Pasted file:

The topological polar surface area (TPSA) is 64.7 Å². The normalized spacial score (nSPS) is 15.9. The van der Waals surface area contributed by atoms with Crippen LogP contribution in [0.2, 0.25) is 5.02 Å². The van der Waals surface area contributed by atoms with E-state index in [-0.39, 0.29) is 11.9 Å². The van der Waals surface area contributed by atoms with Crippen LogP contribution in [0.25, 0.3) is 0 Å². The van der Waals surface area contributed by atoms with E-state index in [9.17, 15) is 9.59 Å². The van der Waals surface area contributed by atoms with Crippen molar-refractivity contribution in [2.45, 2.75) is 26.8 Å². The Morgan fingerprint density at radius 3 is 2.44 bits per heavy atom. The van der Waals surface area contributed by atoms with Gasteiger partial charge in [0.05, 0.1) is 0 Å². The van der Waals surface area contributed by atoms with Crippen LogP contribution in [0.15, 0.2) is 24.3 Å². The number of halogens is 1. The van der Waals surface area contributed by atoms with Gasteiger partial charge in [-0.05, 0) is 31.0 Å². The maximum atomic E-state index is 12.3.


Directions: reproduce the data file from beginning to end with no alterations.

The topological polar surface area (TPSA) is 64.7 Å². The normalized spacial score (nSPS) is 15.9. The van der Waals surface area contributed by atoms with Crippen LogP contribution in [0.2, 0.25) is 5.02 Å². The van der Waals surface area contributed by atoms with E-state index in [-0.39, 0.29) is 11.9 Å². The van der Waals surface area contributed by atoms with Crippen LogP contribution in [0.25, 0.3) is 0 Å². The van der Waals surface area contributed by atoms with E-state index in [9.17, 15) is 9.59 Å². The van der Waals surface area contributed by atoms with Crippen molar-refractivity contribution in [2.45, 2.75) is 26.8 Å². The Morgan fingerprint density at radius 3 is 2.44 bits per heavy atom. The van der Waals surface area contributed by atoms with Gasteiger partial charge in [0.05, 0.1) is 0 Å². The van der Waals surface area contributed by atoms with Crippen LogP contribution in [0.15, 0.2) is 24.3 Å². The number of halogens is 1. The van der Waals surface area contributed by atoms with Gasteiger partial charge in [-0.05, 0) is 31.0 Å². The maximum atomic E-state index is 12.3.